See also Syria (and Beyond) Live Coverage: Uncertainties After the Damascus Bombs
Syria Wired: The Latest from Social Media and EA's Readers
Bahrain Live Coverage: Recognising an Independent Journalist
Turkey Live Coverage (10 May): Fronts At Home and Abroad
Thursday's Syria (and Beyond) Live Coverage: "A Divided and Dangerous City"
Note:This is a snap analysis of an unfolding story. Syrian security forces have reportedly thwarted a suicide car bombing in Aleppo which appears to follow a similar pattern as yesterday's attacks. For the latest information please see our Syria (and Beyond) Live Coverage: Uncertainties After the Damascus Bombs
So who was responsible for yesterday's bombing in Damascus? So far, no opposition group has taken any credit for the attack. Indeed, as I pointed out in the latest analysis on the "terrorist" attacks in Syria, there are a series of violent incidents which the opposition has not claimed. A little-known group alleging to be Sunni extremists did claim credit for at least one recent car bombing, but no evidence that conclusively points to any specific perpetrators.
I chatted with several Syrian specialists yesterday, and we all agreed that this is an odd phenomenon. After all, the Free Syrian Army regularly takes credit for attacks that kill Syrian soldiers, often with accompanying video of IEDs, car bombs, or other traps laid out for regime forces.
Then there is this note. Our contacts in Syria all share the story that most FSA attacks never make the Syrian State media, including the strikes in the heart of Damascus and its suburbs. These media never post video or pictures of the operations for which the FSA claims responsibility, presumably because these attacks might portray an air of weakness at a time when the regime is trying to appear strong. However, Syrian media does feature prominently the funerals for soldiers, troops who, according to opposition groups, are often (but certainly not always) killed by their own peers when they refuse to follow orders.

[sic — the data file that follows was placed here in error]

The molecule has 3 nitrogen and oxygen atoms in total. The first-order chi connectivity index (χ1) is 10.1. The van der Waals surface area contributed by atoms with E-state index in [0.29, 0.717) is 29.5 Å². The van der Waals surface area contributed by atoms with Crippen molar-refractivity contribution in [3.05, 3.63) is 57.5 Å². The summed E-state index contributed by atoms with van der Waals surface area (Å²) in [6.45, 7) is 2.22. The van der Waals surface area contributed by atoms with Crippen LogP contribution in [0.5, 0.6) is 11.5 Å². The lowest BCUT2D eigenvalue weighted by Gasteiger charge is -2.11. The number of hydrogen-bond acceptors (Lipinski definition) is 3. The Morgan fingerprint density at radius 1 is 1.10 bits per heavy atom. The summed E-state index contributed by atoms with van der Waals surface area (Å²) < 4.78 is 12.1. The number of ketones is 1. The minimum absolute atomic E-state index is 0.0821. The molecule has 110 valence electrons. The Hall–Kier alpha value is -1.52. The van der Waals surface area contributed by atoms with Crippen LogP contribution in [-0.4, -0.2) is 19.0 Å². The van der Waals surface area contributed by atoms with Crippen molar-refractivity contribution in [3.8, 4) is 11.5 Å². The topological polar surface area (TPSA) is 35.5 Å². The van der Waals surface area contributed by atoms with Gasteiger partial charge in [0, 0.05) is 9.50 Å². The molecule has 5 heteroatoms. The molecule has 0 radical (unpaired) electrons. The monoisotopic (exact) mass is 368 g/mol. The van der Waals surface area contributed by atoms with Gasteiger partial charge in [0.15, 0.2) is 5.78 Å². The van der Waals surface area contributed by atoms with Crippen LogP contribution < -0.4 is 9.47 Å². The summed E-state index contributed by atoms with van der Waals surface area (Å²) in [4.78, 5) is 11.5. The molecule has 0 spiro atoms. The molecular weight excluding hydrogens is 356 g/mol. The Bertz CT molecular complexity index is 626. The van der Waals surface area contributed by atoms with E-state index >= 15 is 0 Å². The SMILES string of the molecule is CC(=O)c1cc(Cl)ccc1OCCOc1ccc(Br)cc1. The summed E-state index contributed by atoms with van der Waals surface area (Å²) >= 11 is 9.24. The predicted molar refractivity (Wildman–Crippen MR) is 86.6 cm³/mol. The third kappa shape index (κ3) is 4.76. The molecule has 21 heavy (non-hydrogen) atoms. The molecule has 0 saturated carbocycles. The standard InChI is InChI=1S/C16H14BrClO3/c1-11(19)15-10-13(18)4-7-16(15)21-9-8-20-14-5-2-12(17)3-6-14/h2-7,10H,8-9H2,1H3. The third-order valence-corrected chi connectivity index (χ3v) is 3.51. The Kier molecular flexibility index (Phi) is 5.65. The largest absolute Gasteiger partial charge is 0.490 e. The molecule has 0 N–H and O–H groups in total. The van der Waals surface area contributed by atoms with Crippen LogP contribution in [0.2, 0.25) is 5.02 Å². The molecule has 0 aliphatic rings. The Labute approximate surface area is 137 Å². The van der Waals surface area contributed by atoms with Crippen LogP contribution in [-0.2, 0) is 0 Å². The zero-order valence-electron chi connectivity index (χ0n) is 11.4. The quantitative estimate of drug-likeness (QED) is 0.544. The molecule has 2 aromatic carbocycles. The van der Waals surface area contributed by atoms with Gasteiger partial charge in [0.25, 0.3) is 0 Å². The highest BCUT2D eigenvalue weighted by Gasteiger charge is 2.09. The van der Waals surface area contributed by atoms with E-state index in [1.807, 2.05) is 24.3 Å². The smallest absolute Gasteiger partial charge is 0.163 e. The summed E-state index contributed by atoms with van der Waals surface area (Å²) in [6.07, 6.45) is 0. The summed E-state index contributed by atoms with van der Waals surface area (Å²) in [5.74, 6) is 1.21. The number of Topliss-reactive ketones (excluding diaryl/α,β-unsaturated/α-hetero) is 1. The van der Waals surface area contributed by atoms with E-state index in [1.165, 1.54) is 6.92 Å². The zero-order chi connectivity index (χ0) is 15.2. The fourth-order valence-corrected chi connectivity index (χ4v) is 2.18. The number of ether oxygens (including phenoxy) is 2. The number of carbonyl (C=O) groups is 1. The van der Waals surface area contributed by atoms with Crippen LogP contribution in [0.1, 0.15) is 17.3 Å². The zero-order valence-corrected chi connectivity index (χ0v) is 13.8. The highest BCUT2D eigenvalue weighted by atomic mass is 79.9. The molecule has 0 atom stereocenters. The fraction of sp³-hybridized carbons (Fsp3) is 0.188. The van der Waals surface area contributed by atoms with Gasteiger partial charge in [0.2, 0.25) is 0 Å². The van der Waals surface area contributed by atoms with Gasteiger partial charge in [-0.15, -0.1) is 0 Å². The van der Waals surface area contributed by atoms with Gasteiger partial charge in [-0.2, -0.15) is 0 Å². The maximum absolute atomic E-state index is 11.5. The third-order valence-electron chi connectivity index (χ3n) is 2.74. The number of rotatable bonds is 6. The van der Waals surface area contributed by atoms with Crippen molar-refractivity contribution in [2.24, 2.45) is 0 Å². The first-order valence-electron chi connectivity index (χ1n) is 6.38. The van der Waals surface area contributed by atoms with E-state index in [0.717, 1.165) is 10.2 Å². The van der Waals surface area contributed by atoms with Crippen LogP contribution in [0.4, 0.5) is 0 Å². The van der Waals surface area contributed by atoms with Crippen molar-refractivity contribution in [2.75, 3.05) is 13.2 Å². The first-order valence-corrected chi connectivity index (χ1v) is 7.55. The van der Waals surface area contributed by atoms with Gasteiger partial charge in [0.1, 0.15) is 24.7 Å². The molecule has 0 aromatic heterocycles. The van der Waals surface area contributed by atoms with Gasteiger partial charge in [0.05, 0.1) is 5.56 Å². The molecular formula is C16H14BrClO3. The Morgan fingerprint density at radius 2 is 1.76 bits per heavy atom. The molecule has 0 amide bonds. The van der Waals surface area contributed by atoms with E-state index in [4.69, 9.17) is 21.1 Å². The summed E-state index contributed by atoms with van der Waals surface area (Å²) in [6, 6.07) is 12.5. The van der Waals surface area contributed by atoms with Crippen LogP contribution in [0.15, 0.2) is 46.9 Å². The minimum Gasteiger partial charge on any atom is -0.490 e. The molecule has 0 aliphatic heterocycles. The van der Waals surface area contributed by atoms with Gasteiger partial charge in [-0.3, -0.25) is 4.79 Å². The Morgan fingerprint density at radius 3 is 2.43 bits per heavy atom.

So the contrast that it is those bombings that the Free Syrian Army does not claim which are swarmed by regime media. Live video and pictures of bodies are usually up and running within an hour or two, sometimes less. The victims of these attacks, usually larger in scale than the ones which the Free Syrian Army acknowledges, are civilians as well as regime forces, and the incidents often taken place in neighbourhoods with a strong opposition presence, for example, northern Hama and Midan and Barzeh in Damascus .
So far, the regime has blamed "terrorists", and the opposition has blamed the regime. While the Assad government has not produced an adequate investigation into a single bombing, the Syrian opposition has produced evidence, since the first unclaimed bombing, that some of the attacks are the regime's work. This video, for instance, is a collection of footage from Syrian State TV's coverage of the bombings in the Damascus district of Midan on 6 January. It has been edited to point to suspicious activities being perpetrated by the regime. Though it's an edit, EA editors saw much of this footage that day, and all of this images in this video appear to be from those broadcasts:
Thursday's bombing took place in the al Qazzaz district, an area that has seen almost no activity since the start of unrest. The district is also home to a building belonging to State-run media and is heavily occupied by Syrian security forces:
The al-Qazzaz district of southern Damascus targeted by Thursday's blasts is said to house a military intelligence complex, including the headquarters, 10 floors high, of the counter-terrorism operation for the military security in Syria, involved in al-Assad's crackdown on the ongoing pro-democracy protests.
Next to it was another military security intelligence building which was also destroyed in the attack.
So far, SANA is reporting that 55 are dead and 372 injured, but in their article on the bombing, which contained graphic pictures of those killed, a vast amount of the damage done by the bomb blasts appears to have killed or injured civilians who were in their cars.
Given that the attack does not match the patterns of those for which insurgents claimed responsibility, I am sceptical that these attacks were committed by the mainstream opposition groups. That leaves the option of the Syrian regime rigging these bombings to manipulate international headlines, or that of extremist groups which are increasingly violent and not under the control of the opposition leadership. I'll echo my previous conclusion:
If attacks by fringe groups did become a regular reality, it would be a sign that the Syrian opposition is no longer a unified force, that extremists or opposition members on the fringe have escalated the violence, and they are no longer controlled by opposition's leadership. This would serve as evidence that the longer this crisis continues the more likely it is to get even messier. If Syria decays into an Iraq-style free-for-all, where extremists, suicide bombings, and sectarian murder become the rule rather than the exception, then the security of the entire region, as well as the lives of many Syrians, would be sacrificed as the Assad regime and the international community failed to provide stability to a country on the brink.